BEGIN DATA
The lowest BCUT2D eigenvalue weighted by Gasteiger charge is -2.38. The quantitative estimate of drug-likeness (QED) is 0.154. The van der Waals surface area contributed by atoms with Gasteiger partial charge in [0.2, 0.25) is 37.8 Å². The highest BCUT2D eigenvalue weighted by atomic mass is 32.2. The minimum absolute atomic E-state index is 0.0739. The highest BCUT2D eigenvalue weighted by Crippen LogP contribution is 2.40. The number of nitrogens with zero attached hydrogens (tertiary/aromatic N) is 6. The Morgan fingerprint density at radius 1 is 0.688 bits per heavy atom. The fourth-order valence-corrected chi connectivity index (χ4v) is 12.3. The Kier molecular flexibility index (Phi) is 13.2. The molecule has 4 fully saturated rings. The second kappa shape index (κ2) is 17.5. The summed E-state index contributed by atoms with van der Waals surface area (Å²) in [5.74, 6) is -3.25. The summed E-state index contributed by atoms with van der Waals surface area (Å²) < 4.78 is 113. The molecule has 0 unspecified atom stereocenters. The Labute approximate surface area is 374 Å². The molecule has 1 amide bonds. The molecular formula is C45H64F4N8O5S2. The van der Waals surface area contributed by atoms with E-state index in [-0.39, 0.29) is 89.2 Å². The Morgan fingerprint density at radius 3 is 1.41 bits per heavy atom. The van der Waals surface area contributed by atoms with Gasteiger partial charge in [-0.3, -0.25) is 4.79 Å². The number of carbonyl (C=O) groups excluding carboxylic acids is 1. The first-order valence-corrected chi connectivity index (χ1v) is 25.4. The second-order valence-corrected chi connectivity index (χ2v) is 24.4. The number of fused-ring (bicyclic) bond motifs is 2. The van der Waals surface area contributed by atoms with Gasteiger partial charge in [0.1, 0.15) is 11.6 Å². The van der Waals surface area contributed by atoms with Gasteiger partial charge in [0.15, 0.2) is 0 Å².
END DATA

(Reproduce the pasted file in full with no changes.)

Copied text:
The lowest BCUT2D eigenvalue weighted by Gasteiger charge is -2.38. The quantitative estimate of drug-likeness (QED) is 0.154. The van der Waals surface area contributed by atoms with Gasteiger partial charge in [0.2, 0.25) is 37.8 Å². The highest BCUT2D eigenvalue weighted by atomic mass is 32.2. The minimum absolute atomic E-state index is 0.0739. The highest BCUT2D eigenvalue weighted by Crippen LogP contribution is 2.40. The number of nitrogens with zero attached hydrogens (tertiary/aromatic N) is 6. The Morgan fingerprint density at radius 1 is 0.688 bits per heavy atom. The fourth-order valence-corrected chi connectivity index (χ4v) is 12.3. The Kier molecular flexibility index (Phi) is 13.2. The molecule has 4 fully saturated rings. The second kappa shape index (κ2) is 17.5. The summed E-state index contributed by atoms with van der Waals surface area (Å²) in [5.74, 6) is -3.25. The summed E-state index contributed by atoms with van der Waals surface area (Å²) < 4.78 is 113. The molecule has 0 unspecified atom stereocenters. The Labute approximate surface area is 374 Å². The molecule has 1 amide bonds. The molecular formula is C45H64F4N8O5S2. The van der Waals surface area contributed by atoms with E-state index in [-0.39, 0.29) is 89.2 Å². The Morgan fingerprint density at radius 3 is 1.41 bits per heavy atom. The van der Waals surface area contributed by atoms with Gasteiger partial charge in [-0.3, -0.25) is 4.79 Å². The number of carbonyl (C=O) groups excluding carboxylic acids is 1. The first-order valence-corrected chi connectivity index (χ1v) is 25.4. The second-order valence-corrected chi connectivity index (χ2v) is 24.4. The number of fused-ring (bicyclic) bond motifs is 2. The van der Waals surface area contributed by atoms with Gasteiger partial charge in [0.1, 0.15) is 11.6 Å². The van der Waals surface area contributed by atoms with Gasteiger partial charge in [0.15, 0.2) is 0 Å².